Thinkest thou that I cannot even now pray to My Father, and He will presently give Me more than twelve legions of angels? But how then should the Scriptures be fulfilled, that thus it must be?"
He has power to ask, if He will, legions of angels from the Father for His help.
with their usual weapons, as if going out against a robber.
And I think that the Saviour Himself indicates the same thing by the words: "I was daily with you, teaching in the temple, and ye laid no hold on Me."
" He said to them therefore, "Are ye come out, as against a thief with swords and staves, for to take Me? "
just as the other (outrages) which you were to commit on Him were foretold,-all which He, actually and thoroughly suffering, suffered not for any evil action of His own, but "that the Scriptures from the mouth of the prophets might be fulfilled."
etc., and, again, "That the things spoken through the prophets might be fulfilled."
And the high priest arose, and said to Him, Answerest thou nothing to what these witness against thee? But Jesus held His peace."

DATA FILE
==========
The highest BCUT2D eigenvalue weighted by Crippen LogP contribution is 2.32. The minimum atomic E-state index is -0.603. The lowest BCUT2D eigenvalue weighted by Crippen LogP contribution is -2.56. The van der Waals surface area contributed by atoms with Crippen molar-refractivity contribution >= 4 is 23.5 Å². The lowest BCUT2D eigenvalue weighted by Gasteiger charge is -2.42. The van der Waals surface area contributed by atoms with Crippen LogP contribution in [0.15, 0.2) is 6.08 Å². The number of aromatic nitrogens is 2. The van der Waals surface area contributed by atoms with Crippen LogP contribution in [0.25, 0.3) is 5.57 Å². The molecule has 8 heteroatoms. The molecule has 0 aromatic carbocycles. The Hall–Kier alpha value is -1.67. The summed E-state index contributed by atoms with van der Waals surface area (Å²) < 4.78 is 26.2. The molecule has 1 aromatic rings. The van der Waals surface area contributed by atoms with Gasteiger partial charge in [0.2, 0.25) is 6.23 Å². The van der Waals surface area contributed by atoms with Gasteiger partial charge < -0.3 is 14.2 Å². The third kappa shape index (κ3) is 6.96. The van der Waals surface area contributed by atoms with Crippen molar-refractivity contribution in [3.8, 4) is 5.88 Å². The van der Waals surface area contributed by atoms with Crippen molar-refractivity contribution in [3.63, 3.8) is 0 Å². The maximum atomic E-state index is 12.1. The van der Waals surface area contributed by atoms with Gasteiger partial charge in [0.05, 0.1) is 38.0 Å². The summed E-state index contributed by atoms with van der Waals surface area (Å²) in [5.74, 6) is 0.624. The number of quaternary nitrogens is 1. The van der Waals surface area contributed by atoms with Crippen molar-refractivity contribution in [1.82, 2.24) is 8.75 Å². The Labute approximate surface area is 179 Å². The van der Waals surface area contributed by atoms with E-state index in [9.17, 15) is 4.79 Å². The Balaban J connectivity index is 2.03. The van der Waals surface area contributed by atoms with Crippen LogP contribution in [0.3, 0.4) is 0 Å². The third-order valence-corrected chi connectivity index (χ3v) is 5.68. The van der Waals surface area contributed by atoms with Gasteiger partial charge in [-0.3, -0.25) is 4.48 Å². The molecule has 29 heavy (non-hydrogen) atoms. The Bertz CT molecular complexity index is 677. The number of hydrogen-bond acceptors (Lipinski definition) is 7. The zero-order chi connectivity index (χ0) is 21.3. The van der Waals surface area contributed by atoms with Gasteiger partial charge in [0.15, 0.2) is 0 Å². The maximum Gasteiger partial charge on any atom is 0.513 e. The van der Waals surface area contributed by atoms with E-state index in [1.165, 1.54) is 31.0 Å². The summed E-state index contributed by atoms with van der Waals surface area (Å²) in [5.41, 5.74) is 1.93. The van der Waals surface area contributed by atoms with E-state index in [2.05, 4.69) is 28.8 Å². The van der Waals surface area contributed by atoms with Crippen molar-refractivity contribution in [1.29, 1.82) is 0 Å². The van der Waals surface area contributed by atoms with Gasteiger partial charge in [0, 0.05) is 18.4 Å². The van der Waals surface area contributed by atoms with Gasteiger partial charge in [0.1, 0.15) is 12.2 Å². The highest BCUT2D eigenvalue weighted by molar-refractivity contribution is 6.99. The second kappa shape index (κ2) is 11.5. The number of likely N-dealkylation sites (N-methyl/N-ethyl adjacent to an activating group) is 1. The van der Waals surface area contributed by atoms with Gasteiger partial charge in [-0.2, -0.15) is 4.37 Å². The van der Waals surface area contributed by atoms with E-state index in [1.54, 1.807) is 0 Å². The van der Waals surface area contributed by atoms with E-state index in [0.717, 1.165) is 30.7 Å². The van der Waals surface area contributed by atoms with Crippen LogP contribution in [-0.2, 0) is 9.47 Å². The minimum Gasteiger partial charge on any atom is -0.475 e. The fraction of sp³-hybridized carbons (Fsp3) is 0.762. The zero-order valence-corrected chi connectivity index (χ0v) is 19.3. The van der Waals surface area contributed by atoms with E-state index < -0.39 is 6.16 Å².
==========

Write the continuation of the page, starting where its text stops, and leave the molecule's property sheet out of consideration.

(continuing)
Was not the great charge against Jesus, which His accusers brought forward, this, that He said, "I am able to destroy the temple of God, and after three days to raise it up again? "
It follows from this that the first day is to be called the "earthly" day, and the second the psychical, the resurrection of the Church not having taken place on them. Now the statements of the false witnesses, recorded in the Gospel according to Matthew and Mark
Matt. 26:64 - NIV, NAB - in Fragments of Clement from the Latin Translation of Cassiodorus
In the other Gospels, however, He is said not to have replied to the high priest, on his asking if He was the Son of God. But what said He? "You say."
who is pierced in the side,
" Which rebuke against Peter became more and more apparent when the Lord was apprehended, and, frightened by the damsel, he said, "I know not what thou sayest, neither know I thee; "